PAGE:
What’s black and white and likes eggs for dinner? The UK’s largest land predator of course! This week we celebrate the European badger; an omnivore that likes to snack on small mammals, birds’ eggs, worms, fruit and plants.
Discover more about how scientists are Conserving Britain’s Carnivores here or delve into the details of a badger’s skull with our Exploring Skulls video:
Creating your badger mask…
You will need:
- Badger mask template
- Colouring pencils or crayons
- Cut out the mask pieces – a face, snout and nose.
- Fold the snout along the lines, and fold the tabs backwards. Fold the tabs backwards on the nose too.
Tip: If you’d like to add some colour to your badger mask, do this now before gluing it all together!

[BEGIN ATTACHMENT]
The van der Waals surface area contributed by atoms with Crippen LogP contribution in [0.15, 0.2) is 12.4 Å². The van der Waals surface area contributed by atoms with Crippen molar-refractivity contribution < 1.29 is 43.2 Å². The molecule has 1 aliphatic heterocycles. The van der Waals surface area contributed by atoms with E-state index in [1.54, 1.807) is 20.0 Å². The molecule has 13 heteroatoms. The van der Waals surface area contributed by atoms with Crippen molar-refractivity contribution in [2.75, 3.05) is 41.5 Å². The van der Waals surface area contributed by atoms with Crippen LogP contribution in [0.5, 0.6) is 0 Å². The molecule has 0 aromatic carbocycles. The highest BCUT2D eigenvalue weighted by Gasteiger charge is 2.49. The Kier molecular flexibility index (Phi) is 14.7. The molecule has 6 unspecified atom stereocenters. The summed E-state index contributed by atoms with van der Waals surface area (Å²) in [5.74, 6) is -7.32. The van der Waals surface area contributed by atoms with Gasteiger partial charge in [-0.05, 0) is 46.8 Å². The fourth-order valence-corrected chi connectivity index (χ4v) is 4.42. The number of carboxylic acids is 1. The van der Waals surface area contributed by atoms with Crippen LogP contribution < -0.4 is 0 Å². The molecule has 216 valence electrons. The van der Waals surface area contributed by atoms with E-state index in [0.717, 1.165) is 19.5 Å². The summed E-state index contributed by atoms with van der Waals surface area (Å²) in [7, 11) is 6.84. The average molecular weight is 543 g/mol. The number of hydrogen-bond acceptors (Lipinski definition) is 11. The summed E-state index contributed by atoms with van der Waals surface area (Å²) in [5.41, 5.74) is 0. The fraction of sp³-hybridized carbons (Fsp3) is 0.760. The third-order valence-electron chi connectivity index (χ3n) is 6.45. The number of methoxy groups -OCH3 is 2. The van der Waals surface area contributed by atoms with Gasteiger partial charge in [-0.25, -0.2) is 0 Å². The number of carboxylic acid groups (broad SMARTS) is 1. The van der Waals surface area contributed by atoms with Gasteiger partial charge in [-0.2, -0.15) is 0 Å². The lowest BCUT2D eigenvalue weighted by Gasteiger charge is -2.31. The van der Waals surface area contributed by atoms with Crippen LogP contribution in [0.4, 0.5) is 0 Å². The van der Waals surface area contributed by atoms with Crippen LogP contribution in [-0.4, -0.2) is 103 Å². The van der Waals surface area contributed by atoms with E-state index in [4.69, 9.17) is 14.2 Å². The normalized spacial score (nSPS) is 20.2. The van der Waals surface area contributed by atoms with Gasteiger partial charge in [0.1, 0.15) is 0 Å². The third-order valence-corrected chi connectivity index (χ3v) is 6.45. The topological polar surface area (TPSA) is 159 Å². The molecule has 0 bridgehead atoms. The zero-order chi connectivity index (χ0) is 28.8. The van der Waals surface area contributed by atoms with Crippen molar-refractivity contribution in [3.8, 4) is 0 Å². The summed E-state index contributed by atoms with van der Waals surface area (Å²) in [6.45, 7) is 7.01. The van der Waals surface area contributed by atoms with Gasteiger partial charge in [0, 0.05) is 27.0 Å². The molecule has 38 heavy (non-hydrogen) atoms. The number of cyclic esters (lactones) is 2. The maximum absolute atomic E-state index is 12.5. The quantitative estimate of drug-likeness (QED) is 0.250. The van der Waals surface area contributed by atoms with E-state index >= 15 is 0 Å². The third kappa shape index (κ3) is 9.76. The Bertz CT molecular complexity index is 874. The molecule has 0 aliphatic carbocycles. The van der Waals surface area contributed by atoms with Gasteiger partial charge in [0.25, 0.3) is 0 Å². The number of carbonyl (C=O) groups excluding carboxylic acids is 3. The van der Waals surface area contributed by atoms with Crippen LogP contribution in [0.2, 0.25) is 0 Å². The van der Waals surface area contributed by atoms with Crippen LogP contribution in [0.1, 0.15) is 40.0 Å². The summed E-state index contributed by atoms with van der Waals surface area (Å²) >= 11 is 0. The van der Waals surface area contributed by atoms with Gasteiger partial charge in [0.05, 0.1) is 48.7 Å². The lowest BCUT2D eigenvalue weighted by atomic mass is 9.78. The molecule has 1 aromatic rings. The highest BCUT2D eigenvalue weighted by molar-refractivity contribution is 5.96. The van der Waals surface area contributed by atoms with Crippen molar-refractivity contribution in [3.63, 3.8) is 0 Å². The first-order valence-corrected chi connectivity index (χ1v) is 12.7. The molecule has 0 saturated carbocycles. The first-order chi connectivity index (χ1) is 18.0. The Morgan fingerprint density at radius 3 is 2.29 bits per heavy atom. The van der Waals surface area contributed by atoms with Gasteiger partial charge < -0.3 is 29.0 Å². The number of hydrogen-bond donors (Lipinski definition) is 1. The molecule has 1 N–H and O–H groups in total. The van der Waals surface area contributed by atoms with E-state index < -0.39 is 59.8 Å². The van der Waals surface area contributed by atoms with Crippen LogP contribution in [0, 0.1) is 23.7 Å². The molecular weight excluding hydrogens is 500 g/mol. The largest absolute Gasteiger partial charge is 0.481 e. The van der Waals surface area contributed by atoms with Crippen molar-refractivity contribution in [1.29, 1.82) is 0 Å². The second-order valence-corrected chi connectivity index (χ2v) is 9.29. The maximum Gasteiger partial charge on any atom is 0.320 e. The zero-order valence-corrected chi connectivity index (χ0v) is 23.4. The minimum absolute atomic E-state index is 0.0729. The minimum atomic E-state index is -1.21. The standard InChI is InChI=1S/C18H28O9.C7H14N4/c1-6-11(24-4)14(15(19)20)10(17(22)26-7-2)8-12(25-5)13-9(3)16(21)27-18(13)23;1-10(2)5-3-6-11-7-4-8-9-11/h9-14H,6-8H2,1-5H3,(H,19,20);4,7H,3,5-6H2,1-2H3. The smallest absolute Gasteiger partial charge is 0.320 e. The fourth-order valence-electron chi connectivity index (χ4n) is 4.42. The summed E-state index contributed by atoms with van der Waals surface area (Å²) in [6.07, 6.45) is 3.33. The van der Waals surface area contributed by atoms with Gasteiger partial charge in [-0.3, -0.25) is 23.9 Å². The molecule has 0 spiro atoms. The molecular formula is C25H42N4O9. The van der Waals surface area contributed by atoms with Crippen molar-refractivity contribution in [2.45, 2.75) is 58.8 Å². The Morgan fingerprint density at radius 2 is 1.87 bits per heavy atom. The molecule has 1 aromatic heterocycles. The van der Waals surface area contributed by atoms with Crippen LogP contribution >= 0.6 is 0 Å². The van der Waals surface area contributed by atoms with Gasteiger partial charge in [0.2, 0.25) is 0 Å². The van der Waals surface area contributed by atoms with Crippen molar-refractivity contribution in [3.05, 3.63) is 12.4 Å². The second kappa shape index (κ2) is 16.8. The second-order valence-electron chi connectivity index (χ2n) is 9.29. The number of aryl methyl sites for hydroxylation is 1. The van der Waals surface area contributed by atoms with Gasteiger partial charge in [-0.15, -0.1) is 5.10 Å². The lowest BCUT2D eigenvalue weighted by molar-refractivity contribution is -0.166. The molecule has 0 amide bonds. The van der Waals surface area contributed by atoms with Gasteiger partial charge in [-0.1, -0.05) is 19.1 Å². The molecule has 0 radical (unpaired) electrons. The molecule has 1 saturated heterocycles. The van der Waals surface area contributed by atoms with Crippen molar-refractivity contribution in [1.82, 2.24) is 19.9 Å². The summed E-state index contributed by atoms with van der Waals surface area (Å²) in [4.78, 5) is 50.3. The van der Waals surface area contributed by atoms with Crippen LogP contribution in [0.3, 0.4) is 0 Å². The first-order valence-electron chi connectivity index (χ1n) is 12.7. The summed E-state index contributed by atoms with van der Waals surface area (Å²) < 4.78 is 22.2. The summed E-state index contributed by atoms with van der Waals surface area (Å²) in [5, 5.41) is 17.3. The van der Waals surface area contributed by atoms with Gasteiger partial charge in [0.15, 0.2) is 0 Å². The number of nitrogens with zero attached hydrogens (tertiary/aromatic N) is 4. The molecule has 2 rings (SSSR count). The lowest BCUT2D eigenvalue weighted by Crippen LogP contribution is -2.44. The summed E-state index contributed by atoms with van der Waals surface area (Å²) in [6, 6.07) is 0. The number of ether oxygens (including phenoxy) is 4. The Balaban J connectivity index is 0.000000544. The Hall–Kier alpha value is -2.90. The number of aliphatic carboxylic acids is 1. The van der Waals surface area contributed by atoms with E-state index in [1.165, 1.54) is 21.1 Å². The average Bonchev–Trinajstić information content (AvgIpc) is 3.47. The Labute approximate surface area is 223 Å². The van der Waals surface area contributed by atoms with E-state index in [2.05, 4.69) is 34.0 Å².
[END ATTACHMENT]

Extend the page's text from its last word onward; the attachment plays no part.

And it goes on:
- Put glue onto the tabs and stick the snout to the face, and the nose inside the end of the snout. Hold these in place for a few moments while the glue dries.
- Measure a piece of string so that it is the right length to fit around your head.
- Carefully pierce a hole into each side of the mask, thread the string through both holes and tie a knot in the end of the string so that it stays in place.
- Your mask is ready to wear. Why not wear it while you share how excellent badgers are with friends and family.
Learn more about badgers from the Wildlife Trusts here: European badger
Like badgers but not foxes? Kate Howlett talks about why perceptions matter when it comes to wildlife conservation: Insects are animals too: why perceptions matter